Let’s pretend that I could produce evidence, or even solid proof, powerful enough that it would utterly convince anyone who considered it that God doesn’t exist. (There are several reasons why this is not possible; but this is hypothetical)

If I showed you that evidence: and it sunk in completely, and you realised for sure that God doesn’t exist, then what would you do with your life from then on?

I fully expect that if such a case were possible, that millions of theists around the world would completely go off the rails. “Eat, drink and be merry” comes to mind. We’d come to realise that life has no intrinsic meaning, and that drop from being “children of God” and having a divine destiny and nature to merely being human would likely crush the motivations of most people.

I fully expect that without the image of God, the judgement bar, and eternal reward / condemnation, or even the infinite love of God and His love to mankind in their minds, they’d quickly find their morals eroded and destroyed.

What a sad reality this is. Without God, society would be unlikely to have any pervasive moral standards. We’d collapse, because we are “high on the why”. We require God as a mental image, a “muse” so to say. (But who does God have as His muse? – who loves Him infinitely to motivate Him to “be good”? At some point in the regress somebody is “being good” for the sake of “being good”, or “just because”)

This is all because belief in God provides powerful mental and psychological motivation to be obedient to God’s commandments. It provides a very powerful “why” or reason within our psyche to live an upstanding life.  I fully expect without it we’d fall apart.

Indeed, hopefully one day if I become famous someone will quote me on this:

“Remove God, money and coffee from the world, and watch society rip itself apart.”

When we lose the why of God, we fall off the rails. Many doubters have done so. The prodigal son goes away and lives in “riotous living” – without the presence of his father he flaunts his inheritance. Couldn’t he have been a great steward in spite of the absence of his father? It’s definitely possible, but only if he gets off the high of the why to a more intrinsically motivated platform for life.

The fact that losing that high generally leads to “riotous living” further reinforces in the minds of the faithful “how dangerous it is to lose one’s faith”. When I recently had an interview with a church leader and shared with him some of my doubts his immediate reaction was that if I lose my faith then I will ‘most certainly’ fall away and lose my morals in life. This is just a presumption based on consistent experience; those who lose the “high of the why” cannot replace it with anything else, and land up falling away to lost roads of low morality and personal standards. Like a drug, the psychological motivation of divine belief propels us to living good moral lives, and if you remove it from a dependent then they are very likely to fall away.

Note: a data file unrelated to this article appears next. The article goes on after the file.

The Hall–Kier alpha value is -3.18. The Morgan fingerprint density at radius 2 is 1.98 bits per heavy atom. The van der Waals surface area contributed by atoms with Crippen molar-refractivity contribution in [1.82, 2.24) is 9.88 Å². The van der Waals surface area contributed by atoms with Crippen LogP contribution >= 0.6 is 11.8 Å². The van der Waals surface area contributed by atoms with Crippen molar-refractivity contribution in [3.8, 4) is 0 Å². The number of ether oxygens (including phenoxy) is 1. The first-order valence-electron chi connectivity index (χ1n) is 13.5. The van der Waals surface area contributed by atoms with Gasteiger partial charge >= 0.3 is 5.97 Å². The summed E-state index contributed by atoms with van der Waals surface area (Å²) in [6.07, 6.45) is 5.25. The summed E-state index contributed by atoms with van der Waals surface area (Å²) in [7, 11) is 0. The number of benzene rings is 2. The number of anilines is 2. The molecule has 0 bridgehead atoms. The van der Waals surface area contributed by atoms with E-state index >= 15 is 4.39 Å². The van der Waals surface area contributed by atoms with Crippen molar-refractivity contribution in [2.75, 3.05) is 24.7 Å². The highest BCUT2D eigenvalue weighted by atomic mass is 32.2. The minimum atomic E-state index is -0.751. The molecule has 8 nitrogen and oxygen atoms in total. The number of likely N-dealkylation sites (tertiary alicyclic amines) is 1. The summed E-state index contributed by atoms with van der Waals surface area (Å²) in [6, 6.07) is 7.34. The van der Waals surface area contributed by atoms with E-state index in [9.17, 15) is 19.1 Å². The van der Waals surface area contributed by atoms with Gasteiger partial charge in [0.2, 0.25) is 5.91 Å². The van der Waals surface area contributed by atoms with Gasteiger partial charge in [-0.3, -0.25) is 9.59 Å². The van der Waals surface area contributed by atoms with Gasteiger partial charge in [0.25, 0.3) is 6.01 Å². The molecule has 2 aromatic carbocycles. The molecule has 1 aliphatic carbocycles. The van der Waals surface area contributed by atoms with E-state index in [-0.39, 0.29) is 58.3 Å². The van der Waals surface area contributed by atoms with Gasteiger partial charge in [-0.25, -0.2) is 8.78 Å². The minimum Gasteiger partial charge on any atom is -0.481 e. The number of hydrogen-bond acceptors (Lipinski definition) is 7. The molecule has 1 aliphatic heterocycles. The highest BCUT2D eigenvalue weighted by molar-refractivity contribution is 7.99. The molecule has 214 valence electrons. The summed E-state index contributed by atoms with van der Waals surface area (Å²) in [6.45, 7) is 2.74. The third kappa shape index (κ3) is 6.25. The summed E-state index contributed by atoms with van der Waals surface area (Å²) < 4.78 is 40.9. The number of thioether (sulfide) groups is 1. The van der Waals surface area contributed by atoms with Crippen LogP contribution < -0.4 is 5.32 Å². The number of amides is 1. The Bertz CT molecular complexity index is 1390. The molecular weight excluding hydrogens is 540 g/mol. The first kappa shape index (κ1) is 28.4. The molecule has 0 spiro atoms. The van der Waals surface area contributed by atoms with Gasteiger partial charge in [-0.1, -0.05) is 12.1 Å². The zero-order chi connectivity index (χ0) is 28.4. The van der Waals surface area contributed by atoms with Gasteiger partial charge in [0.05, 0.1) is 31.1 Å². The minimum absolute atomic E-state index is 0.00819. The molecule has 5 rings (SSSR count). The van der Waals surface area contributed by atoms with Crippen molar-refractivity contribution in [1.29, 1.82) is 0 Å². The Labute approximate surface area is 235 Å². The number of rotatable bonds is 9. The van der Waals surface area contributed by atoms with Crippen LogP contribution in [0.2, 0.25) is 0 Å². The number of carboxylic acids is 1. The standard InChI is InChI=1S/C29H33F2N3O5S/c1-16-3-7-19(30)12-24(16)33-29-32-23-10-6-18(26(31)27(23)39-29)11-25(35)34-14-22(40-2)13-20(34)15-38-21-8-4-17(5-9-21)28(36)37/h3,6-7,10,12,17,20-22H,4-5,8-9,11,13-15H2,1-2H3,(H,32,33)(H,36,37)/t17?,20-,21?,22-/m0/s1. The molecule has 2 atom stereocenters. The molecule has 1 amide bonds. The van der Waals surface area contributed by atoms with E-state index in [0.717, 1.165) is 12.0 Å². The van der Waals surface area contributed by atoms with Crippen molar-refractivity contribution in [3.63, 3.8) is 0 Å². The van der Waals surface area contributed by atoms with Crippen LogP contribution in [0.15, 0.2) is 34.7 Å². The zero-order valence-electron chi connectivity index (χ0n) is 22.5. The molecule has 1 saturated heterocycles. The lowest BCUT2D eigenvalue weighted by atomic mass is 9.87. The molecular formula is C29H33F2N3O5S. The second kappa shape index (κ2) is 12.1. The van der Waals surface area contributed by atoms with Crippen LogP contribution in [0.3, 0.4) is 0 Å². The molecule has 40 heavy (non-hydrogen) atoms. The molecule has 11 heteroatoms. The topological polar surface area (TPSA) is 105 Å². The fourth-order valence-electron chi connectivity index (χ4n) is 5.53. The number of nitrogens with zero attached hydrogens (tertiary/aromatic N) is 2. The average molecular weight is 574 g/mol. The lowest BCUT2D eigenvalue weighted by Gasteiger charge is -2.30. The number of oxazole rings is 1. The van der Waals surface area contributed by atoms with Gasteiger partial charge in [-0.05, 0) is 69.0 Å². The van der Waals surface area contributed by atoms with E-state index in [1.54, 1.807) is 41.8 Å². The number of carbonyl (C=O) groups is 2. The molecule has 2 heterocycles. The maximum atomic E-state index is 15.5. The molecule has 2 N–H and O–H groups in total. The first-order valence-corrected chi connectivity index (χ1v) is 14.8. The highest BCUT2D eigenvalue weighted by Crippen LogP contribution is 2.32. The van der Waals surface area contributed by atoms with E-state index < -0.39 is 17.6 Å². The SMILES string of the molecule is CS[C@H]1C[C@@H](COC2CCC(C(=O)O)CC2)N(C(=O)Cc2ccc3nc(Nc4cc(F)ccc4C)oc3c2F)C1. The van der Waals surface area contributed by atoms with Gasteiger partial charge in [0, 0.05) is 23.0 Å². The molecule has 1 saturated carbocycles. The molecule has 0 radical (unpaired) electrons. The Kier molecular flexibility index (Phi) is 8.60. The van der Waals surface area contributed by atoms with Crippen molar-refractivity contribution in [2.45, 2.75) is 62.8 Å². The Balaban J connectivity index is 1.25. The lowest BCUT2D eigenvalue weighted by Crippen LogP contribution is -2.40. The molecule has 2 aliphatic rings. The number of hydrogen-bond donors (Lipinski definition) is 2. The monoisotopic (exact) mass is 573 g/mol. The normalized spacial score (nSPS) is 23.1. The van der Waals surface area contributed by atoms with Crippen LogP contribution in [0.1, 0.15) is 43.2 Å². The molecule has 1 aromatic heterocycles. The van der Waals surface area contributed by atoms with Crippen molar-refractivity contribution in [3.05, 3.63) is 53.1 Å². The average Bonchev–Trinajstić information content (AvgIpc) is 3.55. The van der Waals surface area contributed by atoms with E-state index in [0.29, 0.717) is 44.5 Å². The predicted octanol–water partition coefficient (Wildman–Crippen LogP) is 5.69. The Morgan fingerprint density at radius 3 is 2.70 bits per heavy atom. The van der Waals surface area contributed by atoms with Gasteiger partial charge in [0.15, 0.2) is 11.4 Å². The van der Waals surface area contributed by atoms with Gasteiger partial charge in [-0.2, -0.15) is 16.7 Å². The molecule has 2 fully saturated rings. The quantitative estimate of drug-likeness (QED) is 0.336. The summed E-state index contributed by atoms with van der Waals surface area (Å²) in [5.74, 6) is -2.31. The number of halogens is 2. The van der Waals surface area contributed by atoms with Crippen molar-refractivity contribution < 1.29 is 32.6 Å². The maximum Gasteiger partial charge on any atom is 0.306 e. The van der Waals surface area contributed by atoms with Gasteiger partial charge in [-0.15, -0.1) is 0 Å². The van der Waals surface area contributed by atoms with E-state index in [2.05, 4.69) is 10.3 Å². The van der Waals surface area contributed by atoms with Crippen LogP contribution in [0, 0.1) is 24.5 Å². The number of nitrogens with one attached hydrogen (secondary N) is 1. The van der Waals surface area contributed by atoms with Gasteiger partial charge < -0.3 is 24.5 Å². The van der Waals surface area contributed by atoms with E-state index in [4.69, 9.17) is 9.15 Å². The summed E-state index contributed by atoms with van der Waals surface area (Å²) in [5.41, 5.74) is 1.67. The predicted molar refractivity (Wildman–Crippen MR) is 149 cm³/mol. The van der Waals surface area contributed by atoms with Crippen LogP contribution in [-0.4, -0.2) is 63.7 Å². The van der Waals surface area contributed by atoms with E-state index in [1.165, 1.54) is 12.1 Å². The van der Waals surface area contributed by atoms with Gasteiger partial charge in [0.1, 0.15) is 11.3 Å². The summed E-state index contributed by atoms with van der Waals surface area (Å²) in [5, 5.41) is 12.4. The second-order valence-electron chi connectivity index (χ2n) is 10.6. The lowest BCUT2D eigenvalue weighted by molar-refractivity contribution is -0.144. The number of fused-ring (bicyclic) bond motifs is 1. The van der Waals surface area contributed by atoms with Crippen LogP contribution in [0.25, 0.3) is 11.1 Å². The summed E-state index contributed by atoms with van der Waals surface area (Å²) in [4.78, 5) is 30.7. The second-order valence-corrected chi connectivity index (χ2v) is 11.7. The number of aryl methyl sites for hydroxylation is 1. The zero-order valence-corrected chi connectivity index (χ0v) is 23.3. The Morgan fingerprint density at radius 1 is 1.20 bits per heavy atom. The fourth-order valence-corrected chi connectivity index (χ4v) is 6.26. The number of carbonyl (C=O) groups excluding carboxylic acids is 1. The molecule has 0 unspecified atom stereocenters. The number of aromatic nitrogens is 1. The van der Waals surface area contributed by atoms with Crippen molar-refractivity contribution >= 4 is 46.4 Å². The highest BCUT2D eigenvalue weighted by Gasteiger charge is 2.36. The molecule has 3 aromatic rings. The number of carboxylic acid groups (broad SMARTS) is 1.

Are we “high on the why”?

Is God the ultimate Santa Claus? The Santa Claus we never outgrow, indeed would psychologically be damaged if he were removed from the equation?

What is the true motivation behind your obedience to the correct principles of the Gospel? Is it faith? Or is it confidence in the goodness of the principles themselves?

I have now come to a point where I have accepted the principles and morals of the Gospel, and would be willing to follow them regardless of whether or not God exists. They are “good”, “just because”.

Indeed, one of the primary weaknesses of being “high on the why” is that it has non-infinite scope.  Why should I come on time for a high council meeting? It doesn’t affect my salvation? As soon as something falls outside of the scope of the “divine why”, we question the reasons for it. It could even seem unnecessary.

The Plan of Salvation, the Atonement, the spirit world, the celestial kingdom, premorltal life, baptism; do we really need these various explanations to get us to “be good”? Is this doctrinal superstructure really necessary for us to live a good life, be honest, diligent, virtuous, chaste, loving, benevolent, etc.?

Extreme examples of being high on the why

Up until this point I have written only of the why of being obedient to the principles of the Gospel, the why behind our good actions. Our tendency to interpret divine patterns in everyday situations is a related, but different discussion. But for the purposes of wrapping up this article, I will show some examples of being “high on the why” in terms of mundane, everyday and trivial matters.

The extreme version of being “high on the why” is a kind of paranoid schizophrenia. At that stage, everything, even the smallest movements or sounds, has some kind of deeper, significant meaning. “Somebody is out to get you”.

Recently one of my colleagues (who we suspect uses drugs) came into the boss’s office and told him something to this effect:

“Everyone is watching me. This company hired all of these people and provided them with houses just to spy on me. Whenever I get on a phone call the entire office goes quiet as everyone is listening to me. The two people sitting behind me are constantly looking at my monitors whenever I work. I can’t stay here, you guys are here to spy on my life, admit it!”